Three Pet Food Additives to Avoid
When choosing a food for your dog, it is just as important to consider what should NOT be in the food as to consider what should be in the food. Today, I am focusing on some ingredients that should not be in a dog’s food. And when it comes to ingredients to avoid, there are several food additives that are on the top of my “must avoid” list.
Chemical additives are at best, risky to a pet’s health and at worst, can cause serious health problems. Unfortunately, the commercial pet industry has, for years, relied far too heavily on artificial additives to keep costs down and profits up. Although the industry is evolving and there are many more higher quality food choices available today than there were just ten years ago, there are still far too many pet foods that still contain these dubious ingredients. Below are three such ingredients to watch for.
Ethoxyquin. Used as a preservative in pet foods, Ethoxyquin is used as a pesticide and has been linked to liver and kidney cancer in dogs. Ethoxyquin can also be a hidden ingredient in the dog food recipe as it can be included in some meals (e.g. fish meal) without having to be explicitly called out on the food’s ingredient panel.
Propylene glycol. Used as a humectant and preservative, propylene glycol is an ingredient commonly found in anti-freeze. Propylene glycol can also enhance the sweetness of a pet food. One of the larger pet food brands has argues that this is a perfectly fine ingredient for dogs because it is “generally recognized as safe” for human consumption in salad dressings and cake mixes. To this I say bunk! First off all, humans don’t tend to eat salad dressing or cake every day of their life, while often times, a dog will eat the same food for most of its lifetime. Would you risk your pet’s health to prolonged exposure of antifreeze? Second of all, being “generally recognized as safe” should raise some red flags. If it was safe, it would be recognized as safe, not generally safe.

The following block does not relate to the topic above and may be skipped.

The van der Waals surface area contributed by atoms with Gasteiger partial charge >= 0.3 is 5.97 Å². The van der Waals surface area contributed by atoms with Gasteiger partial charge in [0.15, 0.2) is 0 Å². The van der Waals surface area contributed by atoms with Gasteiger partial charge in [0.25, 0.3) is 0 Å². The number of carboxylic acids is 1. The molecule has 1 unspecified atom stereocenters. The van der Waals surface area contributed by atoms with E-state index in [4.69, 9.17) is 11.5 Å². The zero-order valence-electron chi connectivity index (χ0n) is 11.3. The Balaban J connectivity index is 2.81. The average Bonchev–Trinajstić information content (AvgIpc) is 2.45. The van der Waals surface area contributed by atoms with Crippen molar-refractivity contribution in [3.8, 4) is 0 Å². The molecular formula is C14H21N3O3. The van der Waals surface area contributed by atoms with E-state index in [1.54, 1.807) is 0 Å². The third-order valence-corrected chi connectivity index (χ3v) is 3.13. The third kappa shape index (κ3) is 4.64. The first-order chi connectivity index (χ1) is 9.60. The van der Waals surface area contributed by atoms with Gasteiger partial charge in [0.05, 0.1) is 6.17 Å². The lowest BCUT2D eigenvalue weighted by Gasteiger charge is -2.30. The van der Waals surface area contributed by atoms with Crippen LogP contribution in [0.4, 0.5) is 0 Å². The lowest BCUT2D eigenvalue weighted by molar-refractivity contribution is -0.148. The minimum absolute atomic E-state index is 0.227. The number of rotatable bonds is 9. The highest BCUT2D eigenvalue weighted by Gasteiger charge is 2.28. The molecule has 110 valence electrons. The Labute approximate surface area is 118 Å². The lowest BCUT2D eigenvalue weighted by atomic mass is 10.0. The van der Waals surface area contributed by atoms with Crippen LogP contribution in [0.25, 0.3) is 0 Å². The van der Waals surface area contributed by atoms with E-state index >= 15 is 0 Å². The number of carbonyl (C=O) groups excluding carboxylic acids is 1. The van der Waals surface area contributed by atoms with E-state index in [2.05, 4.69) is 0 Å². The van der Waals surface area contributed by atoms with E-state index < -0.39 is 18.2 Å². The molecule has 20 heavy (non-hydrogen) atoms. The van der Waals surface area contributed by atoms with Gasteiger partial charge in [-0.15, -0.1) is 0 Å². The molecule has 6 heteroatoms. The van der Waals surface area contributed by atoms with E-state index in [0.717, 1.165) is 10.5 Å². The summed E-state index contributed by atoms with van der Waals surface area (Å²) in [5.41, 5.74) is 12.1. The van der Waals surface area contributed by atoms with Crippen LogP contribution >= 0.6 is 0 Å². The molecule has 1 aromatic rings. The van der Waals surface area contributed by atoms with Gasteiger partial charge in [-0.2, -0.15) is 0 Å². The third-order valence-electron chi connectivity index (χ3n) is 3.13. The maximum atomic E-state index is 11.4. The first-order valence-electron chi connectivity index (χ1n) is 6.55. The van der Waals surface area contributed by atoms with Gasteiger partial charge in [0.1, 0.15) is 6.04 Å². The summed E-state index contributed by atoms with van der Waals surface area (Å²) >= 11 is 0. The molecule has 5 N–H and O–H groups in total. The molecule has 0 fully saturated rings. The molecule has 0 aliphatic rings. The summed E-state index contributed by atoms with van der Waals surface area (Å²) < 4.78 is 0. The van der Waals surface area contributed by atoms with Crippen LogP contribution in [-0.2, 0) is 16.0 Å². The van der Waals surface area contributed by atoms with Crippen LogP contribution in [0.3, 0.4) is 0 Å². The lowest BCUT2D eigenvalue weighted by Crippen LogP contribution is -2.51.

Artificial colors and color protectants. Red #3 or #40, Yellow 5 or 6, or other artificial colorings, as well as chemicals that keep a food’s color longer, like nitrates and sulfates, do not belong in a dog’s food. Food dyes are used to make the food look more appealing to the human. Trust me, your dog doesn’t care what color the food is!
Some artificial colorings and protectants have been linked to cancer in rats and are linked to several health problems in humans and dogs including diarrhea, vomiting, and chronic allergic symptoms. Why would you risk the potential health issues just to make your dog’s food look more colorful to you?
There are so many other healthier ingredients that can be used in pet food (and human food) that can do the same jobs of the artificial offenders listed above. The problem is that many people don’t know about which ingredients to include and which to avoid. This gives me an inspiration for a new series that I am thinking about calling “Feed This, Not That”, which will list and discuss a good and a bad ingredient alternative for a given food function. Stay tuned for the first part next week.